2016 Ford F-150 Review Jun 30, 2016 by Ian (Driver Weekly)
To celebrate the Fourth of July we needed to take a look at the most popular car in America—the Ford F-150. The premier light-duty pickup truck is the best-selling vehicle in the United States for good reason. The useful combination of rugged style and impressive capability keeps drivers in the seats and trucks on the road. At the same time, the last model was a serious gamble—introducing a new style, a new aluminum body, and economical engines. Take a look at the 2016 Ford F-150 and decide for yourself if the truck still lives up to America’s expectations.
In 2015, Ford revealed a pioneering military-grade aluminum body that reduced curb weight by over 700 pounds. The frame was still high-strength steel, but the sheet metal was completely replaced, except for the engine firewall. Drivers and mechanics were nervous that the new body would be weaker and more difficult to maintain, but, at the same time, the new materials improved the power-to-weight ratio and performance across the entire engine lineup. On balance, the aluminum body is an unexpected success. The reduced weight leads to greater acceleration and pulling power. A lower center of gravity improves handling. Dropping the beltline just a fraction enhances visibility and saves your elbows and arms from the pain of a long drive. Even the tailgate is lighter and easier to handle. The cumulative improvements outweigh any doubts in our mind—aluminum is here to stay.
On paper, the new engines are a significant improvement over the previous generation. The new base engine is the 3.5L Ti-VCT V6 with 282 horsepower, 253 pound-feet of torque, and a tow rating of 7,600 pounds. While fuel economy has improved, the 3.5L still feels sluggish and underpowered despite the reduction in curb weight. Frankly, the 2.7L EcoBoost V6 is a remarkable improvement despite its smaller size. The tough little block provides 325 horsepower and 375 pound-feet of torque, 19mpg/city and 26mpg/highway, and impressive acceleration. While, like every other truck, most on-the-road towing configurations will sit below the maximum, the 2.7L promises that you can haul 8,500 pounds or a payload of 2,210 pounds. Most light-duty trucks won’t need more power, but you can upgrade to the 3.5L EcoBoost if you need a real workhorse with 365 horses, 420 pound-feet, and a tow rating of 12,200 pounds, albeit with lower fuel economy. EcoBoost pairs well with the six-speed automatic, power assisted steering, and tow/haul mode. The only problem is the deadened sound compared to the reassuring roar of a V8. You can still choose a 5.0L V8 with 385 horsepower, 387 pound-feet and best-in-class payload of 3,270 pounds. At that point, however, you might want to look into a medium or heavy duty truck. The F-150 has the highest available towing and hauling capacities for any light-duty truck with a great combination of economy and power, but we’re disappointed that the EcoBoost lacks the feel of a powerful engine.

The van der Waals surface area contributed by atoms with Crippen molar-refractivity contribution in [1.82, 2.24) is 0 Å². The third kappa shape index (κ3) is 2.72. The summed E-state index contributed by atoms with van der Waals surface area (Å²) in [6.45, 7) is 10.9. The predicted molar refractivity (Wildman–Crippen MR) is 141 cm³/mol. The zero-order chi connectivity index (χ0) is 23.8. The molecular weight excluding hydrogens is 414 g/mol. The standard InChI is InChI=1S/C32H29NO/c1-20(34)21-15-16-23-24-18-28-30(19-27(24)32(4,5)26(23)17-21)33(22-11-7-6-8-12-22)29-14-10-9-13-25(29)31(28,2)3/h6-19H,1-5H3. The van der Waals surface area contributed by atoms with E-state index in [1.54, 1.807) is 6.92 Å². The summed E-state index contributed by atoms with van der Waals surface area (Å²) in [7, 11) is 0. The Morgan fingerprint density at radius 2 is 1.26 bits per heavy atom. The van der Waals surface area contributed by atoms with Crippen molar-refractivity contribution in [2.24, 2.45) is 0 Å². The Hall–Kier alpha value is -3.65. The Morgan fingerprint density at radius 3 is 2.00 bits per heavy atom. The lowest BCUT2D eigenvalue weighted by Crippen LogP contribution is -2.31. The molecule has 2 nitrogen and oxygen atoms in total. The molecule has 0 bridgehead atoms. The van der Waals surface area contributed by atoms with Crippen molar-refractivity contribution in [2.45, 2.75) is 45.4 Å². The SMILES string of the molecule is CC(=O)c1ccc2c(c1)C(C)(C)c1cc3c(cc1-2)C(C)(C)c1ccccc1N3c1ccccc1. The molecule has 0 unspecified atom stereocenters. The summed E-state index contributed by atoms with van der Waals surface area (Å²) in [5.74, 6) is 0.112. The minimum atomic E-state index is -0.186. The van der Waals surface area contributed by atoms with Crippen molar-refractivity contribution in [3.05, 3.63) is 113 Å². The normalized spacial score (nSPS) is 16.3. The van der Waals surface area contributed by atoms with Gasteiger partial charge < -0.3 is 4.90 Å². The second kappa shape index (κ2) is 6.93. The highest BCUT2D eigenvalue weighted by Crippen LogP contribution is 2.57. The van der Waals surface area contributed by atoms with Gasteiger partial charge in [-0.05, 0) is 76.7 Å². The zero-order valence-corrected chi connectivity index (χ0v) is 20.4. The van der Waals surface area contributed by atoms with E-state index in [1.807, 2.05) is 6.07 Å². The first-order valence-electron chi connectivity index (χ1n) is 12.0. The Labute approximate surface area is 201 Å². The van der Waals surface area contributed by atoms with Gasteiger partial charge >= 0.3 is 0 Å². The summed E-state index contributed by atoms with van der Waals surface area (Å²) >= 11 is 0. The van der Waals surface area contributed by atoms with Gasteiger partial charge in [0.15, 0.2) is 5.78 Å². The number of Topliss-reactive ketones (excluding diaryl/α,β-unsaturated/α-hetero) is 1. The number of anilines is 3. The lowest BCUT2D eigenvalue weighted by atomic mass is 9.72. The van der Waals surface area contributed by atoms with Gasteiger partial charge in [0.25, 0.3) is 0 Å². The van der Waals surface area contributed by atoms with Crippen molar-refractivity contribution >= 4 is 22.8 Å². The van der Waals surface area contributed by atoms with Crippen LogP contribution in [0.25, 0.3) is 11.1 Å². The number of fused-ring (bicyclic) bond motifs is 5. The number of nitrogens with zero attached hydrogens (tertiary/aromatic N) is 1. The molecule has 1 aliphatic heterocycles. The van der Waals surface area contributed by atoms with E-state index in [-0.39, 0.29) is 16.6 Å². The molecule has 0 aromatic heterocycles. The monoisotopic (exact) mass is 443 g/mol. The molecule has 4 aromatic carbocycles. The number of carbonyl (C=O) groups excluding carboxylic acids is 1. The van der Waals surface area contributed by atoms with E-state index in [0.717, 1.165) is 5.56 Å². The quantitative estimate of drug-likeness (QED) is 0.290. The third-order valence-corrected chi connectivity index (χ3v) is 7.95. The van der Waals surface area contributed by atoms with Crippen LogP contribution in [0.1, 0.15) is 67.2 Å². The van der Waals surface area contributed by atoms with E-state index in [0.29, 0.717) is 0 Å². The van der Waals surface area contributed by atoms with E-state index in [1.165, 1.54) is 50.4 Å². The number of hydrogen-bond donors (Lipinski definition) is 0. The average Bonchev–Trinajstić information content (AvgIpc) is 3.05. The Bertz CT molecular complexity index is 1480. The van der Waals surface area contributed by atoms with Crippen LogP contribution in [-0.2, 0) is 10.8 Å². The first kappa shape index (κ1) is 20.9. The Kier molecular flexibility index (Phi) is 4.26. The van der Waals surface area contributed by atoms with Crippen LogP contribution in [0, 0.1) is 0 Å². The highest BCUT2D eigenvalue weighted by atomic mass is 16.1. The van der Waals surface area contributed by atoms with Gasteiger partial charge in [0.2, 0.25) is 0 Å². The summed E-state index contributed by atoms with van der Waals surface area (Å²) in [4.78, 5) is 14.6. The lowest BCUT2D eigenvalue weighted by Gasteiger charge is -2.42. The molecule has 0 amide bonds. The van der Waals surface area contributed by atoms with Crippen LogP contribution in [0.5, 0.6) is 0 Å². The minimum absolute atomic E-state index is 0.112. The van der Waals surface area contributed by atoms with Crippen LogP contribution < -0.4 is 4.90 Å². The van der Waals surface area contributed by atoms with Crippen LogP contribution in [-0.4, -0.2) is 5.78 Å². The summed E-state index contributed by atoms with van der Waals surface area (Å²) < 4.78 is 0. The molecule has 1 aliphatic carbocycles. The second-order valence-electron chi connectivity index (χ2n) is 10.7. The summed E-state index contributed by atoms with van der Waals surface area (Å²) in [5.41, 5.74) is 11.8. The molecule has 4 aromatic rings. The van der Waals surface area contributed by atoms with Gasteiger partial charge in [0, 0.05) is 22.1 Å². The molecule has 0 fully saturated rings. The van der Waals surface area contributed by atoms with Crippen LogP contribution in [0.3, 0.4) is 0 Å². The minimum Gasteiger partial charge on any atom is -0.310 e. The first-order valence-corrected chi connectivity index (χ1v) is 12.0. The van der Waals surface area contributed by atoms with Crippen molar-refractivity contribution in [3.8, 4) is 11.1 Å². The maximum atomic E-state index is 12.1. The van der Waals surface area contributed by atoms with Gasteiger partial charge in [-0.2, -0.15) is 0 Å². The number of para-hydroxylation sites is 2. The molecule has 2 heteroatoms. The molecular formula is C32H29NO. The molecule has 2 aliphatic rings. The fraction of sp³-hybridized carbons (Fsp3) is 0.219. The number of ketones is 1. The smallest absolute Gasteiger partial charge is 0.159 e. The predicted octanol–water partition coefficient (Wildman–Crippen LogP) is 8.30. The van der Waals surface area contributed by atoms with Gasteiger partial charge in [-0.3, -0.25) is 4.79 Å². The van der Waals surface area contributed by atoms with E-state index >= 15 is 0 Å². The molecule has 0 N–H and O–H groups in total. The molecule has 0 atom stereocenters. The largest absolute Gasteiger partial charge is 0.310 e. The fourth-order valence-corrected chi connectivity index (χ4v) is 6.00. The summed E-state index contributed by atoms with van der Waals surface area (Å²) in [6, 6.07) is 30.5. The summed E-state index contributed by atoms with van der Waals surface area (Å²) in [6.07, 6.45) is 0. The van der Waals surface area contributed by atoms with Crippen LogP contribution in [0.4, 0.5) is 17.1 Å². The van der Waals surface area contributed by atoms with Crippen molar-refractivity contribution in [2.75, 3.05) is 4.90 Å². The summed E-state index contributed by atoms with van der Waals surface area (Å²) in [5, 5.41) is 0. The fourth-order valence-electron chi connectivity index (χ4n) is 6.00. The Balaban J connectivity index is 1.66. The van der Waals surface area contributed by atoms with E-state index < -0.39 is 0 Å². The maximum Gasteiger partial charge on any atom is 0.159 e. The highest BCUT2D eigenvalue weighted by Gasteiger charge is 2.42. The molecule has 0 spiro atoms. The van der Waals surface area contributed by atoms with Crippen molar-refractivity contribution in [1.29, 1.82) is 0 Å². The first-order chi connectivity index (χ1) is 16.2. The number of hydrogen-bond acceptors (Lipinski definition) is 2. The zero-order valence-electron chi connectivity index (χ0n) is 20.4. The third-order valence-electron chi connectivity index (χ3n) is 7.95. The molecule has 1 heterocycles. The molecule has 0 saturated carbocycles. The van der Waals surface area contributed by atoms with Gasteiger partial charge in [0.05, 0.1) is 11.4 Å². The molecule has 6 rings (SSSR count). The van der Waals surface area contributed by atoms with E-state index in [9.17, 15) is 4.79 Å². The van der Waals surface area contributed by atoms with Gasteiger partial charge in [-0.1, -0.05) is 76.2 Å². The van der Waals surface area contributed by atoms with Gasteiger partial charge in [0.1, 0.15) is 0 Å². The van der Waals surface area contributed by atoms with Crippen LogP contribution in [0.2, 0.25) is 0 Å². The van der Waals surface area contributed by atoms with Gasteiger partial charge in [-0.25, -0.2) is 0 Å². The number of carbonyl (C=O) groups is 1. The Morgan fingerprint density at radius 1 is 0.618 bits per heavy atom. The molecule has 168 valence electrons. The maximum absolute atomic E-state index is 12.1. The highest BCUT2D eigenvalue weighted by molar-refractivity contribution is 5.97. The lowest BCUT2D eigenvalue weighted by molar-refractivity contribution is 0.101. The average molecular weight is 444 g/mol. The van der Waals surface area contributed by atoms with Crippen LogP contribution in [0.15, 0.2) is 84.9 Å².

Style and Trims
The new style of the F-150 was introduced by the Ford Atlas at the 2013 Detroit Auto Show. The concept vehicle revealed a new design for the F-Series with distinctive windows, headlights, and taillights without sacrificing the rugged look of a real truck. The new style continues over into the latest model in six trims, including the luxurious Limited Series. Also back on the lot is the Raptor—an off-road model with an exclusive 5.5’ cargo bed, racing shock absorbers, and all-terrain wheels. The two-door Regular Cab with XL and XLT trims minimizes weight and maximizes towing and payload capacity. The two-plus-two SuperCab and the four-door SuperCrew offer the most comfort, style, and features especially in Lariat, King Ranch, and Platinum. Depending on how you’re going to use your vehicle, there’s an array of comfortable and practical features for any driver.
Safety and Features
The SuperCab F-150 is an IIHS Top Safety Pick for 2016 and received a five-star NHTSA safety rating. The new generation almost overloaded the F-150 with advanced features, including 360-degree camera, adaptive cruise control, blind spot information system and cross-traffic alert, lane-keeping system, and collision warning brake support. Curve Control keeps your truck steady on winding roads and the standard trailer-sway control, dynamic hitch assist, and smart trailer tow connector ensures that even long hauls are easier than expected. Available active park assist can mitigate the difficulty of maneuvering a pickup into tight spots on city streets, while Pro Trailer Backup Assist can help you park your trailer. If you want to get the most out of the onboard technology, there’s an available eight-inch LCD “Productivity Screen” that can connect to your trailer or display other information about your cargo and vehicle. Otherwise, the available SYNC system will handle all of your infotainment. Unfortunately, the new SYNC3 system is a vast improvement on the original (which isn’t saying a lot) but requires an additional expense. At least you can ineffectually stab at your touchscreen from the comfort of the supportive and adjustable seats.
The F-150 looks good and handles well. While you might need a heavier-duty truck for significant loads, when configured properly the aluminum body accommodates regular use with ease. The reduction in weight frees up power for best-in-class towing and payloads. Ignoring the feel of the 2.7L EcoBoost, the 2016 Ford F-150 the improved weight, acceleration, handling, and fuel economy is a significant advancement for an impressive vehicle. Head cross-country, load up for the long weekend, or watch the fireworks from the cargo bed—let’s celebrate Independence Day.